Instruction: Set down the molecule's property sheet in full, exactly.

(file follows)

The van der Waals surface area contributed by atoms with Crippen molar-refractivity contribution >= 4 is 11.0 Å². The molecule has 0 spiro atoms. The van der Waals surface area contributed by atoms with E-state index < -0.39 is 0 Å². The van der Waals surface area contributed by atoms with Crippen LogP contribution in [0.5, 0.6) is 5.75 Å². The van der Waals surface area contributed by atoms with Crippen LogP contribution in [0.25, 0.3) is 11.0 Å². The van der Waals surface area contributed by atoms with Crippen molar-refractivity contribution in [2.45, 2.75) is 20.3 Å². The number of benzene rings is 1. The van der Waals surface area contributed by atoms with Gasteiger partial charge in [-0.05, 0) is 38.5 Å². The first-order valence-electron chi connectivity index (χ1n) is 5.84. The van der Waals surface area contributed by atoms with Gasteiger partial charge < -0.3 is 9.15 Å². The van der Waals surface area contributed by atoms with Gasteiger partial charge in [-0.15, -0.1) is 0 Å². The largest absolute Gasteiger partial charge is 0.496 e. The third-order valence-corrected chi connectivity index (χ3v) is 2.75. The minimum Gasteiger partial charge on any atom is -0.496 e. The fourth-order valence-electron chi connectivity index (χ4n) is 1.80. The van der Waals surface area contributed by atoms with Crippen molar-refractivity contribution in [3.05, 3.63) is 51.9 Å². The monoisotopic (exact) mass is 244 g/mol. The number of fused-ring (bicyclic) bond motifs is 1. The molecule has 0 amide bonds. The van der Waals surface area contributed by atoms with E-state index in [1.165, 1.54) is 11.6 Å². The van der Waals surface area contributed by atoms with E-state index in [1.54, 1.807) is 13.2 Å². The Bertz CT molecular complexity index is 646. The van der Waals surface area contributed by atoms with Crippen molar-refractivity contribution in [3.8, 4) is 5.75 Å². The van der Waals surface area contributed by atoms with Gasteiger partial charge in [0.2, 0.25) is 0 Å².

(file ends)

The van der Waals surface area contributed by atoms with Crippen molar-refractivity contribution >= 4 is 11.0 Å². The molecule has 0 spiro atoms. The van der Waals surface area contributed by atoms with E-state index < -0.39 is 0 Å². The van der Waals surface area contributed by atoms with Crippen LogP contribution in [0.5, 0.6) is 5.75 Å². The van der Waals surface area contributed by atoms with Crippen LogP contribution in [0.25, 0.3) is 11.0 Å². The van der Waals surface area contributed by atoms with Crippen molar-refractivity contribution in [2.45, 2.75) is 20.3 Å². The number of benzene rings is 1. The van der Waals surface area contributed by atoms with Gasteiger partial charge in [-0.05, 0) is 38.5 Å². The first-order valence-electron chi connectivity index (χ1n) is 5.84. The van der Waals surface area contributed by atoms with Gasteiger partial charge < -0.3 is 9.15 Å². The van der Waals surface area contributed by atoms with Gasteiger partial charge in [-0.15, -0.1) is 0 Å². The largest absolute Gasteiger partial charge is 0.496 e. The third-order valence-corrected chi connectivity index (χ3v) is 2.75. The minimum Gasteiger partial charge on any atom is -0.496 e. The fourth-order valence-electron chi connectivity index (χ4n) is 1.80. The van der Waals surface area contributed by atoms with Crippen molar-refractivity contribution in [3.05, 3.63) is 51.9 Å². The monoisotopic (exact) mass is 244 g/mol. The number of fused-ring (bicyclic) bond motifs is 1. The molecule has 0 amide bonds. The van der Waals surface area contributed by atoms with E-state index in [1.165, 1.54) is 11.6 Å². The van der Waals surface area contributed by atoms with E-state index in [1.54, 1.807) is 13.2 Å². The Bertz CT molecular complexity index is 646. The van der Waals surface area contributed by atoms with Crippen molar-refractivity contribution in [3.8, 4) is 5.75 Å². The van der Waals surface area contributed by atoms with Gasteiger partial charge in [0.2, 0.25) is 0 Å².